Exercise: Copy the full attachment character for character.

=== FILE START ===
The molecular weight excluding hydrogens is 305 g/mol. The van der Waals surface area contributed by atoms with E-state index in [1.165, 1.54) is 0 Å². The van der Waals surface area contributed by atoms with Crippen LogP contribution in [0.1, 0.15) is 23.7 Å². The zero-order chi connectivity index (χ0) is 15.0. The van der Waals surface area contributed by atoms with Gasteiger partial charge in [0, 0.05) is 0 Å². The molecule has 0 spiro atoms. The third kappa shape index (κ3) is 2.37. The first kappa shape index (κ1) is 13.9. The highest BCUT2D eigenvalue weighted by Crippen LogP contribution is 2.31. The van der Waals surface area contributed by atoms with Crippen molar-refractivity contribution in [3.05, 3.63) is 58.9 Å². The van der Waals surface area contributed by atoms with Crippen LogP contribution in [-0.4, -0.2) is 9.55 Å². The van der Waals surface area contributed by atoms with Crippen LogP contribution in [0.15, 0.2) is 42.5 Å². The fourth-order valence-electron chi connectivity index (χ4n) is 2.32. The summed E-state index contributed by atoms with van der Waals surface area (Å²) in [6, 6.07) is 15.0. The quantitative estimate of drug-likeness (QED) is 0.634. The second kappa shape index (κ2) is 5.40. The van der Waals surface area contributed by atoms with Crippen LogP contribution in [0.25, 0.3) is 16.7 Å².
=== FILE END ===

The molecular weight excluding hydrogens is 305 g/mol. The van der Waals surface area contributed by atoms with E-state index in [1.165, 1.54) is 0 Å². The van der Waals surface area contributed by atoms with Crippen LogP contribution in [0.1, 0.15) is 23.7 Å². The zero-order chi connectivity index (χ0) is 15.0. The van der Waals surface area contributed by atoms with Gasteiger partial charge in [0, 0.05) is 0 Å². The molecule has 0 spiro atoms. The third kappa shape index (κ3) is 2.37. The first kappa shape index (κ1) is 13.9. The highest BCUT2D eigenvalue weighted by Crippen LogP contribution is 2.31. The van der Waals surface area contributed by atoms with Crippen molar-refractivity contribution in [3.05, 3.63) is 58.9 Å². The van der Waals surface area contributed by atoms with Crippen LogP contribution in [-0.4, -0.2) is 9.55 Å². The van der Waals surface area contributed by atoms with Crippen LogP contribution in [0.15, 0.2) is 42.5 Å². The fourth-order valence-electron chi connectivity index (χ4n) is 2.32. The summed E-state index contributed by atoms with van der Waals surface area (Å²) in [6, 6.07) is 15.0. The quantitative estimate of drug-likeness (QED) is 0.634. The second kappa shape index (κ2) is 5.40. The van der Waals surface area contributed by atoms with Crippen LogP contribution in [0.25, 0.3) is 16.7 Å².